Researchers at Rice University are taking inspiration from radio-pioneer Guglielmo Marconi, as they seek to develop a wireless system capable of transferring 1 terabit of data per second.
The team is panning on using pulse-based technology, first demonstrated by Marconi in the early 1900s when he used an antenna connected to a large capacitor. By charging that, he could cause the power to build up until the voltage difference ionised the air gap, causing all the power to be sent to the antenna at once.
“Our pulse-based system is inspired by Marconi’s invention, but instead of the power going to a large antenna through an air gap, like Marconi’s, ours goes to an on-chip antenna through a high-speed bipolar transistor,” said research co-lead Aydin Babakhani, assistant professor of electrical and computer engineering at Rice.
The silicon-germanium chip converts a digital trigger to a 5-picosecond pulse of radiation with a frequency spectrum exceeding 1 terahertz. The chip supports a repetition rate up to 10 gigahertz, provides beam-steering capability and contains a two-by-four array of transmitters with antennas that can each be independently programmed with resolution steps of 300 femtoseconds.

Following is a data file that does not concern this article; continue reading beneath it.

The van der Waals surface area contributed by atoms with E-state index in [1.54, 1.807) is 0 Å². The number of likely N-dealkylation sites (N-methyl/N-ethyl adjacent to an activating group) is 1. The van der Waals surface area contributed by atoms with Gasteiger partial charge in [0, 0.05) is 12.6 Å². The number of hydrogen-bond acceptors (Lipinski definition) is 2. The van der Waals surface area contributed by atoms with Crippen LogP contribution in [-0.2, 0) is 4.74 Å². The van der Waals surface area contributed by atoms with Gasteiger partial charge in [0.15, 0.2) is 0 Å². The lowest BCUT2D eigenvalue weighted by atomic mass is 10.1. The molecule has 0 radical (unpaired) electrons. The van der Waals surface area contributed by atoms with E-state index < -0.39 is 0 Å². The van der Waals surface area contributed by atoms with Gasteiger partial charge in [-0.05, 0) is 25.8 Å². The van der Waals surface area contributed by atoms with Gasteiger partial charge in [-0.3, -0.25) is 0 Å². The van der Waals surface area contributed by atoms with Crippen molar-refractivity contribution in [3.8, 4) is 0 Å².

“We’re storing magnetic energy on the chip, and then using a simple digital trigger to release that,” said Babakhani.
“Once released, it radiates as a picosecond impulse. There is no oscillator: It’s direct digital-to-impulse radiation. Unlike laser-based pulse systems, which can send even shorter pulses, ours can send many pulses very fast, which translates to a high pulse-rate frequency, something that’s vital for achieving the data speeds we are targeting.”
A 2016 Cisco study found global mobile data traffic grew by 74 per cent in 2015, rising to 3.7 exabytes (almost 30 million terabits) per month in December last year. The same report found that smartphone data usage grew 43 per cent in 2015, with the average user consuming 929 megabytes per month. A large proportion of this increase is attributed to the growth of online video and the popularity of streaming services such as Netflix, Amazon Prime and BBC’s iPlayer. According to the researchers, a 1 terabit-per-second signal could simultaneously stream about 200,000 high-definition movies.
“Breaking the terabit-per-second barrier with radio will enable an entirely new set of wireless applications and communication paradigms,” said Edward Knightly, professor and chair of Rice’s Department of Electrical and Computer Engineering.
“We’re focusing like a laser but we’re using radio. The challenge is to steer that beam to the right place at the right time and to follow users as they move.”